Ryan Reynolds is Hollywood’s newest superhero, as he prepares to star in next summer’s Green Lantern. This week’s issue of Entertainment Weekly, which is the third annual Comic-Con Preview issue, takes a look at whether Reynolds’ power ring (and his six-pack abs) can save the universe.
As he was propelled at 60 feet a second on a wire to create the illusion he can fly, Reynolds opens up about the perils of flying at high speed. “The first time you do it, you’re deeply considering an adult diaper,” he admits. He’s spent countless hours training for elaborately choreographed fight scenes and maintained a monklike diet. “It’s all part of the job, so I guess I can’t complain,” he says. “You spend one day a week eating what you want and the other six days eating drywall and wood chips.”
Since being created in 1940, Green Lantern has been one of the most beloved characters in the DC Comics stable of heroes, but beyond a hardcore audience of fanboys, he’s basically known as just a guy in a green suit with a magical ring. “Green Lantern doesn’t enjoy the familiarity or renown of, say, Batman or Spider-Man,” producer Donald De Line acknowledges. “We have to make the movie stand on its own.”
Figuring out the right way to bring the story to the screen wasn’t simple. In 2004, reports surfaced that a zany comedic take on Green Lantern was in the works, but fanboys didn’t like it and the project quickly died. Greg Berlanti, a comic-book fan and TV producer (Brothers & Sisters), wrote a screenplay and pitched Warner Bros. an outline for a grand trilogy. “I had to convince them this was the most valuable property they hadn’t tapped into and that it wasn’t just a cartoony thing about a guy with a magic ring,” says Berlanti. “Of all the comic-book movies, there hadn’t been something with an Americana feeling on earth and an epic feeling in space.”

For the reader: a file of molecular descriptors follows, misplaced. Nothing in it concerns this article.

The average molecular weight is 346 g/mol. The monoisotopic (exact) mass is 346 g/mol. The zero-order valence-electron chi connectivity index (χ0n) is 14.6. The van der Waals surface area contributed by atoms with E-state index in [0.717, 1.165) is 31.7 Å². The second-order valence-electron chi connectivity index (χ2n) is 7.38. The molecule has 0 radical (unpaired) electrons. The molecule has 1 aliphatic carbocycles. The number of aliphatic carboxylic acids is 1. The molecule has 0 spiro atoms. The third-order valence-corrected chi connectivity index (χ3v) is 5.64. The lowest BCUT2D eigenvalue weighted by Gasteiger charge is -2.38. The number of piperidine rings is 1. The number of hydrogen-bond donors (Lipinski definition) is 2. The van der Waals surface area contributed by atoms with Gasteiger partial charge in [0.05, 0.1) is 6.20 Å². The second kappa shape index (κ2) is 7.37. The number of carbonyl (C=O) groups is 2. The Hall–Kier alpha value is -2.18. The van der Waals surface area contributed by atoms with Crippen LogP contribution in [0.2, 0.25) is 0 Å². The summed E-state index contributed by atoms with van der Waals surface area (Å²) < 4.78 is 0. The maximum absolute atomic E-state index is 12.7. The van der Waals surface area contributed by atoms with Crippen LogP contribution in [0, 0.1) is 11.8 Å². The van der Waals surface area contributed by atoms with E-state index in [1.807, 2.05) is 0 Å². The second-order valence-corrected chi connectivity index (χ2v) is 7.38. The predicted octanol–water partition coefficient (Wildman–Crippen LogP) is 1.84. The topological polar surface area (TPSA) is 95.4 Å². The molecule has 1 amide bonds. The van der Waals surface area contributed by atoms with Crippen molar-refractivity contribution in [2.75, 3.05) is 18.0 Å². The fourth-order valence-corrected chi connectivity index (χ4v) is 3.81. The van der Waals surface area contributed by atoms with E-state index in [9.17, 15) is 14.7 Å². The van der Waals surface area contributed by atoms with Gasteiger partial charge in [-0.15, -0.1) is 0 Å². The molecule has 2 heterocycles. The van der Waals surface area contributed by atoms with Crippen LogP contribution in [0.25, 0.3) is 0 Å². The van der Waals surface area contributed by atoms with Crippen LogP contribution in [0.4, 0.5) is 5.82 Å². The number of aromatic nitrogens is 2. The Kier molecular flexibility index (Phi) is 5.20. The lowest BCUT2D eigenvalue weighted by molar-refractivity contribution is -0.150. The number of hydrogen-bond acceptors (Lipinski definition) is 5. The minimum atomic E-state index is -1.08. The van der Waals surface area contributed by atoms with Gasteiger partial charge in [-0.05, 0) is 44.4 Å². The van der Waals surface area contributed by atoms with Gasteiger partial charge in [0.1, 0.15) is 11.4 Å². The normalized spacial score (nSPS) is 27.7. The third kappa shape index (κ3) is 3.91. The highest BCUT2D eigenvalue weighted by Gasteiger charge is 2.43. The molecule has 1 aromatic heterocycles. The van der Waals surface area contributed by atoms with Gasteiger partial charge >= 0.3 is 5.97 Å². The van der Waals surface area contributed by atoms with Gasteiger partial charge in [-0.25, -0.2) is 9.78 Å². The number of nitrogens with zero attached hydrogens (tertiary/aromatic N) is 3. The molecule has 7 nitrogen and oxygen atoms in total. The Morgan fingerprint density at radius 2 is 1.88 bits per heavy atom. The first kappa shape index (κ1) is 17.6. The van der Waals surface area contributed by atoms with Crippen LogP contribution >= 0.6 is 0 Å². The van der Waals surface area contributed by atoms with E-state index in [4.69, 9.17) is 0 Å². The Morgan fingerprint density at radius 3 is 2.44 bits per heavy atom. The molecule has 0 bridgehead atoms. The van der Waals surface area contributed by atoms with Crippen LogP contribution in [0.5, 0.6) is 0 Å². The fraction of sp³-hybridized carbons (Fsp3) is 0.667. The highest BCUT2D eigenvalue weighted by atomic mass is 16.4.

Reynolds got hooked by the notion that power-ring slinging intergalactic do-gooder Hal Jordan’s ring can conjure anything he dreams up. And the actor already had experience in the superhero realm, playing the acerbic Deadpool in X-Men Oirins: Wolverine and flirted with playing the Flash. Though a Deadpool spin-off is in development, Reynolds foresees no problem juggling two superhero characters. “Green Lantern is a totally different bag of tricks,” he says. “I wouldn’t think twice about playing a cop in one movie and an FBI agent in another one.”
With Reynolds’ wife, Scarlett Johansson, playing Black Widow in the Iron Man franchise, he says, “We have a lot of comic books lying around the house – more than the average young married couple.”
The actor reflects on the burden of carrying a superhero movie on his shoulders: “The pressure is all on me,” he says. “I try not to think too much about that.” He muses about the merchandising blitz that this summer tentpole movie will eventually unleash, a bonanza of green-hued products, each with his face plastered on it. “There’ll be the Green Lantern hubcaps,” he says drily. “The Green Lantern terry-cloth onesie. The Green Lantern prostate check.” For his part, there’s just one souvenir he wants when it’s all over: “I’m definitely leaving with a ring,” he says. “And maybe an ulcer.”